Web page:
It’s not too early to start tax planning for 2019. While changes from the Tax Cuts and Jobs Act dominate the subject of new tax rules for individuals and businesses, there are still other considerations afoot that affect 2019 tax planning. Some tax rules have yet to be settled for 2019. Here is a roundup of what information you can use now to plan ahead as well as what could change to impact tax planning for the future.
Unsettled Tax Matters
The mid-term election gave the majority of the House to Democrats while Republicans kept control of the Senate. A divided Congress doesn’t bode well for a resolution of the following unsettled tax matters:
Expired tax rules. A number of tax provisions for individuals and businesses expired at the end of 2017. Some or all of them could be extended retroactively (recall that provisions that expired at the end of 2016 were not extended for 2017 until February 2018). If extended, it’s unclear whether this will only be for one year (2018) or will apply to 2019 as well. What’s more, there are some provisions set to expire at the end of 2018 (e.g., the 7.5 percent-of-adjusted-gross-income floor for itemized medical deductions) and at the end of 2019 (e.g., work opportunity credit). It’s unclear what will happen to these tax rules.
Tax reform 2.0. The House has been moving forward on enacting more tax changes, primarily benefiting the middle class and small businesses. More specifically, the House Ways and Means Committee has approved:
• Protecting Family and Small Business Tax Cuts Act (H.R. 6760)
• Family Savings Act (H.R. 6757)
• American Innovation Act (H.R. 6756)
With the change in leadership in the House, further action on these measures could die or completely change direction.
Technical corrections. A number of aspects in the Tax Cuts and Jobs Act need fixes. For example, it was clearly Congress’ intention to create a 15-year recovery period for qualified improvement property but because this language was not included in the law there is a 39-year recovery period. Whether technical corrections will happen and when is unclear.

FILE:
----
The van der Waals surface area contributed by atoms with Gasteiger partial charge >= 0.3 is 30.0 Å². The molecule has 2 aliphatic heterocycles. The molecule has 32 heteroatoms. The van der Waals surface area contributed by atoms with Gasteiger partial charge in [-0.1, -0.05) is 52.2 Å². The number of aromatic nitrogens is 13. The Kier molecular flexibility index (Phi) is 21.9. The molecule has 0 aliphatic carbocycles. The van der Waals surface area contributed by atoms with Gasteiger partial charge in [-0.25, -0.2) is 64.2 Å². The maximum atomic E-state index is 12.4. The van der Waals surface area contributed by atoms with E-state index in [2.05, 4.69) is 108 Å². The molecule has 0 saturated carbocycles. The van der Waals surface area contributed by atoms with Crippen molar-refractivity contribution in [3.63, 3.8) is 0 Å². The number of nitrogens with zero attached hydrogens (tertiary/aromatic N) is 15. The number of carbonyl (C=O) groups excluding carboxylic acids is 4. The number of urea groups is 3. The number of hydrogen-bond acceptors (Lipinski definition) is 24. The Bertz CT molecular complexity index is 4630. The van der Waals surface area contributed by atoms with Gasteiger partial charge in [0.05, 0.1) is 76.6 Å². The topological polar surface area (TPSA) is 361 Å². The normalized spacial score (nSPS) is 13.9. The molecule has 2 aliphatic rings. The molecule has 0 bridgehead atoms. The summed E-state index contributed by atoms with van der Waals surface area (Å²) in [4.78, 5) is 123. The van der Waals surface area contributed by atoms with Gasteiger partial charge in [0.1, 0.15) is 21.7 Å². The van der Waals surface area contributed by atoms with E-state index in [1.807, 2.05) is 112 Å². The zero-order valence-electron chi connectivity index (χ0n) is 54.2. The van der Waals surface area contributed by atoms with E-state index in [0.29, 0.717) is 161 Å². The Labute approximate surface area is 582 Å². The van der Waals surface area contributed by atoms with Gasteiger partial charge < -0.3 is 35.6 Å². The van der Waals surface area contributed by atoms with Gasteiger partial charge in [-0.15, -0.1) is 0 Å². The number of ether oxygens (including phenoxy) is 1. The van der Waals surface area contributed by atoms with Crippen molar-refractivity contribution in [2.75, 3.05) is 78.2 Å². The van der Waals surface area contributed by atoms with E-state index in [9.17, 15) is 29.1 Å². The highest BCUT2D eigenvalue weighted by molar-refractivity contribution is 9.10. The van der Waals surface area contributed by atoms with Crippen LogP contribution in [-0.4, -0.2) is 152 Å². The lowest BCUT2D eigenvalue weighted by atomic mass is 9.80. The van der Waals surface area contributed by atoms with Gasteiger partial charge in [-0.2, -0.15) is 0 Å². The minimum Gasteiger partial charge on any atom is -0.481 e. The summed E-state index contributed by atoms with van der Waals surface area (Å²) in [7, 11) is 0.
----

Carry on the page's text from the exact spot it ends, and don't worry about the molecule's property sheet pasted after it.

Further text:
Each year the IRS is required to release cost-of-living adjustments to various tax items as prescribed by law. Under the Tax Cuts and Jobs Act, this is now done using chained CPI-U. The IRS had not yet announced official COLA figures for many provisions, but based on the chained CPI-U index, it’s certain that the tax brackets will be adjusted.
Standard deductions. The deduction amounts for 2019 likely will increase to $24,400 for joint filers and surviving spouses, $18,350 for heads of households, and $12,200 for unmarried individuals and married persons filing separately (up from $24,000, $18,000, and $12,000, respectively, over 2018 amounts).
Tax credits. The adoption credit likely will increase to $14,080 (up from $13,840 in 2018). The earned income tax credit amounts will also probably be increased.
Social Security taxes. The wage base for the Social Security tax portion of FICA and self-employment tax for 2019 is $132,900 (up from $128,400 in 2018) (SSA Fact Sheet). The tax rate remains unchanged at 6.2 percent for the Social Security portion and 1.45 percent for the Medicare portion; the rates are double for self-employment tax.
What is not changed are the modified adjusted gross income thresholds used for the additional 0.9 percent Medicare tax on earned income and 3.8 percent additional Medicare tax on net investment income.
Qualified retirement plans and IRAs. The IRS has announced adjustments for contributions to 401(k), SEPs, and other qualified plans as well as to IRAs and Roth IRAs, along with other key retirement savings items (Notice 2018-83). Most limits have increased; some remain unchanged.